In order to teach tolerance, a teacher must proactively bring in those who are typically left out of the mainstream. With the 2010 release of the HBO movie about her life, Temple Grandin may be going mainstream. But autism still remains an enigma to most people. So I was thrilled when my student teacher, Eva Oliver, prepared a lesson about Temple Grandin and her work as a livestock equipment designer at the beginning of National Autism Awareness Month.
Grandin was able to surpass the medical community’s prognosis for her life and to solve a problem in slaughterhouses that resulted in more humane treatment of animals. To Oliver, Grandin is a hero on many levels. A devoted vegetarian since the age of eight, Oliver recognizes that vegetarianism won’t work for everyone. At the same time, she knows that our students have read Eric Schlosser and Charles Wilson’s Chew On This: Everything You Don’t Want to Know About Fast Food, a book that is not complimentary about the way food is prepared. So they will be looking for middle ground.
In one chapter of Chew On This, the authors address how animals are led to be slaughtered. “The latest slaughterhouses are designed to keep cattle quiet and relaxed as they march up the ramp to their doom,” the book says. “The ramps curve and have walls on either side to prevent the cattle from seeing what’s ahead.”
The book’s authors point out that these new slaughterhouse designs are vastly more humane than earlier ones. But they don’t attribute the designs to the work of Temple Grandin. Discussing her life introduces students to a field of study they may not have heard of before—animal science. They also get to know an influential woman who happens to be on the autism spectrum. Too often the disabilities of important people in history are ignored. By making Grandin’s known, students can begin to see the special strengths born out of difference.
Quite the opposite of asking a child not to stare at someone in a wheelchair, Oliver asked our students to notice and describe the differences they saw in Grandin during a two-minute clip of her Technology, Entertainment, and Design (TED) talk on humane slaughterhouses. In this way, Oliver hoped they would see the truth rather than the stereotypes of difference.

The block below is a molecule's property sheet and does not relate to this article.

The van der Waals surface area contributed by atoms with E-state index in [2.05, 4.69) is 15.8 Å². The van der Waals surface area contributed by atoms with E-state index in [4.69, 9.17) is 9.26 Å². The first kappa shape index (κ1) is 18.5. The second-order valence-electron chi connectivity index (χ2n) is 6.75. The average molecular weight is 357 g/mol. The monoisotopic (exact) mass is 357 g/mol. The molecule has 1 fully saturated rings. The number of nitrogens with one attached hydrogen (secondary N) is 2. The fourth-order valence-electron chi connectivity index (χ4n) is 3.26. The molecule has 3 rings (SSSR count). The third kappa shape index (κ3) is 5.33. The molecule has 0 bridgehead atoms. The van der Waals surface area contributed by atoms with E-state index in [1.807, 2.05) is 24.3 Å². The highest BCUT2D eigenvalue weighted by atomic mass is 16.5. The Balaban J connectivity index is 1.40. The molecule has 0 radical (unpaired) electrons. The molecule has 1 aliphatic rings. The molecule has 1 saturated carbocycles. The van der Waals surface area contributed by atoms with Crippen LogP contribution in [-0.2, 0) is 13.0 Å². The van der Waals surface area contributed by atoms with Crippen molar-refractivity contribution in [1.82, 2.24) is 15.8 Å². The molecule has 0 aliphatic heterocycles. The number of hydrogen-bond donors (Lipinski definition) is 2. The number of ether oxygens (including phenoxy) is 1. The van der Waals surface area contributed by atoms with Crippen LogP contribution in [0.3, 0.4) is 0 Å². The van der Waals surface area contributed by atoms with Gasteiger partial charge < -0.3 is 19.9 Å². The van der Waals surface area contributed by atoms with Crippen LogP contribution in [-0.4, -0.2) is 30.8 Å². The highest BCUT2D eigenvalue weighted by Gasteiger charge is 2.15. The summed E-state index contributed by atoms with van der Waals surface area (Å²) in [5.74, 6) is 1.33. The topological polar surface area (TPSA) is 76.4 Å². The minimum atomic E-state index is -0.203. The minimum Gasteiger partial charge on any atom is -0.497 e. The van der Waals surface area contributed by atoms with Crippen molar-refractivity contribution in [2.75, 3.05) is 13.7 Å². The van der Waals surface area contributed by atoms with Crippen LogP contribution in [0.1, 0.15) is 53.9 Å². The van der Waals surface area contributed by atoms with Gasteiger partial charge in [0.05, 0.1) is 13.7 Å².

At first they noticed the outer markers of autism. They said things like, “She doesn’t make eye contact.” “She talks a lot, and fast.” “She uses her hands.” Of course, these initial differences could easily be attributed to anyone who is nervous when making a presentation. By inviting students to verbalize the differences, they were more open to hearing what Grandin had to say.
In the TED clip, Grandin explains how her autistic brain works as opposed to a “normal brain.” And students, too, could see the strength in her autistic mind. They said, “She sees the little things … more than we do,” followed by “more quickly. Not with words, in pictures.” It was her visual thinking as well as her anxiety around humans that allowed Grandin to design slaughterhouses in which cows can be calm and comfortable, thus ending with the most humane death possible.
“I think that our students learned that one person does have the power to change the injustices in the world,” Oliver said. She noted that the students really seemed to be impressed by how Grandin sees the world. Many of them couldn’t believe that she’s been able to do so much despite being autistic. The bottom line is that disabilities do not necessary equal limitations. Sometimes, they are great strengths. As Oliver said, “There are niches in the world for everyone if you’re willing to find them.”
Thomas is an English teacher in California.